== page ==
Chromatin and cell-type specific gene expression
During metazoan development a single embryonic stem cell gives rise to many different cell-types with distinct functions and morphologies. Underlying these cell-type specific differences are distinct patterns of gene expression that are in part determined by lineage-specific transcription factors. How these transcription factors chose amongst many possible binding sites in the genome is the subject of intense study in the field of gene regulation. Eukaryotic DNA is wrapped into chromatin and recent evidence suggests that accessibility of sites to transcription factors may be determined by the presence or absence of nucleosomes.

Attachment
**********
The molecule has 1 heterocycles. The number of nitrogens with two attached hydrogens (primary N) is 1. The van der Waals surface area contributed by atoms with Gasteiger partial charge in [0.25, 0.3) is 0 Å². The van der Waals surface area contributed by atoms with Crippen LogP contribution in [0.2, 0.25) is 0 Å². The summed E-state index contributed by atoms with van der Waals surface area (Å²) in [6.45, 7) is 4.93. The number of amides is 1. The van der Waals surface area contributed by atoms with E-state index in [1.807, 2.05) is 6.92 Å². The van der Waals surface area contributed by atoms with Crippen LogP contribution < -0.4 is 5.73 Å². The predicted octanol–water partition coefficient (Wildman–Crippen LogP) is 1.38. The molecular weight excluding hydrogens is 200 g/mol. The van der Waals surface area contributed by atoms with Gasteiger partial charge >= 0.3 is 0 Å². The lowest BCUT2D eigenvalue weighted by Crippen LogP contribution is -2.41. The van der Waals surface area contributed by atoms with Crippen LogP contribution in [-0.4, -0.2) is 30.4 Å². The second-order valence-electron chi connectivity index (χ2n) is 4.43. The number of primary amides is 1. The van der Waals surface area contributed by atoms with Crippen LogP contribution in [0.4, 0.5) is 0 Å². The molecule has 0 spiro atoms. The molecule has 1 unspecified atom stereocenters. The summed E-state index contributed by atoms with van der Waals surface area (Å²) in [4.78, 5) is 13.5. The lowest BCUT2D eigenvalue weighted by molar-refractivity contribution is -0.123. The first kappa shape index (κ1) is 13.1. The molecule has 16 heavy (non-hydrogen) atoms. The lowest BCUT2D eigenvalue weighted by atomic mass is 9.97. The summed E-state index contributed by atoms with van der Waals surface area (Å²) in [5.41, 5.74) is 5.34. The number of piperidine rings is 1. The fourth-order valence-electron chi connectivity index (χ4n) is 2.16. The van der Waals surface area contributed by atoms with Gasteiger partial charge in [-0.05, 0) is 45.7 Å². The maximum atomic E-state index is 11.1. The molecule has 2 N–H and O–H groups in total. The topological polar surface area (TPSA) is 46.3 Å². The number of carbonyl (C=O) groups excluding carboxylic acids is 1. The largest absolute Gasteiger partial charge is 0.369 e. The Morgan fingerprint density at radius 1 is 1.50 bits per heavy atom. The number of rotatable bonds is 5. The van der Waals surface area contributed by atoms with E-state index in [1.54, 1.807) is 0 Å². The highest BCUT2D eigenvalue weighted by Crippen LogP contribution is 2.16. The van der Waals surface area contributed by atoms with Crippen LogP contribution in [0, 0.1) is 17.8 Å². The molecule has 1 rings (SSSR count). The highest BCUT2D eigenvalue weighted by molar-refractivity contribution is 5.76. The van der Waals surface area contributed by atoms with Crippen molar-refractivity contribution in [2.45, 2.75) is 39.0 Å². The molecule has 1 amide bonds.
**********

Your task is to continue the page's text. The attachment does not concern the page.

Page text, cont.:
Research in the Floer lab focuses on understanding how induction of cell-type specific genes is controlled by chromatin in mouse immune cells. In particular, we are using bone marrow derived macrophages to determine expression of pro-inflammatory genes in response to various pathogens. The lab uses a quantitative approach to analyze nucleosome occupancy at transcriptional regulatory sites of these pro-inflammatory genes. Regulation of pro-inflammatory gene expression plays an important role in the innate immune response and aberrant regulation is associated with many different diseases, including heart disease and atherosclerosis.
Recent efforts in the lab aim at investigating how accessible chromatin at pro-inflammatory genes is established during differentiation of macrophages from hematopoietic progenitors. These studies will shed light on the mechanisms that govern cell-type specific chromatin formation, and will reveal how failure to do this can lead to cancer.